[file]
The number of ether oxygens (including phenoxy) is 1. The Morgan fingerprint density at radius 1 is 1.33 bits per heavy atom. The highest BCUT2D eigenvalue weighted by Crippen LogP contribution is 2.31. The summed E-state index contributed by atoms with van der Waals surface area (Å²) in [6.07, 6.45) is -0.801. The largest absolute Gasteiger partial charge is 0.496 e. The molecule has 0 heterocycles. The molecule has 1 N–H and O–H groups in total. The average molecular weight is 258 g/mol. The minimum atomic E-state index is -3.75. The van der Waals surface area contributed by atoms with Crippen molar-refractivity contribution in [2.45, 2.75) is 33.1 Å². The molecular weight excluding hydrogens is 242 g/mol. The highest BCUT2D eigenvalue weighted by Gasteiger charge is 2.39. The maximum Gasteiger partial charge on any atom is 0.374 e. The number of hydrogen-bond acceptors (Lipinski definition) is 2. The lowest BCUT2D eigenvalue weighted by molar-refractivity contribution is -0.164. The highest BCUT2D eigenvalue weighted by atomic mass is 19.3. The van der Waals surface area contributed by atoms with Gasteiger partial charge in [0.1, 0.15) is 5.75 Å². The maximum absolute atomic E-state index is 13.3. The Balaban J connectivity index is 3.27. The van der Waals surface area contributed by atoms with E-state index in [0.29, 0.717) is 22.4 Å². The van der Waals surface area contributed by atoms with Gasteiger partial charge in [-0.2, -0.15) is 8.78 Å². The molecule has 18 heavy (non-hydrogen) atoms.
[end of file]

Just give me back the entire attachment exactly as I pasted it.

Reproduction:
The number of ether oxygens (including phenoxy) is 1. The Morgan fingerprint density at radius 1 is 1.33 bits per heavy atom. The highest BCUT2D eigenvalue weighted by Crippen LogP contribution is 2.31. The summed E-state index contributed by atoms with van der Waals surface area (Å²) in [6.07, 6.45) is -0.801. The largest absolute Gasteiger partial charge is 0.496 e. The molecule has 0 heterocycles. The molecule has 1 N–H and O–H groups in total. The average molecular weight is 258 g/mol. The minimum atomic E-state index is -3.75. The van der Waals surface area contributed by atoms with Crippen molar-refractivity contribution in [2.45, 2.75) is 33.1 Å². The molecular weight excluding hydrogens is 242 g/mol. The highest BCUT2D eigenvalue weighted by Gasteiger charge is 2.39. The maximum Gasteiger partial charge on any atom is 0.374 e. The number of hydrogen-bond acceptors (Lipinski definition) is 2. The lowest BCUT2D eigenvalue weighted by molar-refractivity contribution is -0.164. The highest BCUT2D eigenvalue weighted by atomic mass is 19.3. The van der Waals surface area contributed by atoms with Gasteiger partial charge in [0.1, 0.15) is 5.75 Å². The maximum absolute atomic E-state index is 13.3. The Balaban J connectivity index is 3.27. The van der Waals surface area contributed by atoms with E-state index in [0.29, 0.717) is 22.4 Å². The van der Waals surface area contributed by atoms with Gasteiger partial charge in [-0.2, -0.15) is 8.78 Å². The molecule has 18 heavy (non-hydrogen) atoms.